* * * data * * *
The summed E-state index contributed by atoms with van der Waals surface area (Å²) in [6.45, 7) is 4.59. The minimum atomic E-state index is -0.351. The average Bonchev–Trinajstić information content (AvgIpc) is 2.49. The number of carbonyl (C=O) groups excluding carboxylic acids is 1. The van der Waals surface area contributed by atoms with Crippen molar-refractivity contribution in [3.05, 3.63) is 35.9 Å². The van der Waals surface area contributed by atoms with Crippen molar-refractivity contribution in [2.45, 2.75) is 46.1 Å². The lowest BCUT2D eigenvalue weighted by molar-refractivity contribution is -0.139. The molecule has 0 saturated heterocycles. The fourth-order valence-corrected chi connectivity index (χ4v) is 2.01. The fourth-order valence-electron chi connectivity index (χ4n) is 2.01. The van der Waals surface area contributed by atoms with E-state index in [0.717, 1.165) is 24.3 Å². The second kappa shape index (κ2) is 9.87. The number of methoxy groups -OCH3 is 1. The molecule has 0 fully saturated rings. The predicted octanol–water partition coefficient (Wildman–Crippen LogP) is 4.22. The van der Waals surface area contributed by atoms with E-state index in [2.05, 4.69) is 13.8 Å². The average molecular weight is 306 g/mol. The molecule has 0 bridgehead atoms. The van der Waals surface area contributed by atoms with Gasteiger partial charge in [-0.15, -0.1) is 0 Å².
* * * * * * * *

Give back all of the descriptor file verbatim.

The summed E-state index contributed by atoms with van der Waals surface area (Å²) in [6.45, 7) is 4.59. The minimum atomic E-state index is -0.351. The average Bonchev–Trinajstić information content (AvgIpc) is 2.49. The number of carbonyl (C=O) groups excluding carboxylic acids is 1. The van der Waals surface area contributed by atoms with Crippen molar-refractivity contribution in [3.05, 3.63) is 35.9 Å². The van der Waals surface area contributed by atoms with Crippen molar-refractivity contribution in [2.45, 2.75) is 46.1 Å². The lowest BCUT2D eigenvalue weighted by molar-refractivity contribution is -0.139. The molecule has 0 saturated heterocycles. The fourth-order valence-corrected chi connectivity index (χ4v) is 2.01. The fourth-order valence-electron chi connectivity index (χ4n) is 2.01. The van der Waals surface area contributed by atoms with E-state index in [0.717, 1.165) is 24.3 Å². The second kappa shape index (κ2) is 9.87. The number of methoxy groups -OCH3 is 1. The molecule has 0 fully saturated rings. The predicted octanol–water partition coefficient (Wildman–Crippen LogP) is 4.22. The van der Waals surface area contributed by atoms with E-state index in [2.05, 4.69) is 13.8 Å². The average molecular weight is 306 g/mol. The molecule has 0 bridgehead atoms. The van der Waals surface area contributed by atoms with Gasteiger partial charge in [-0.15, -0.1) is 0 Å².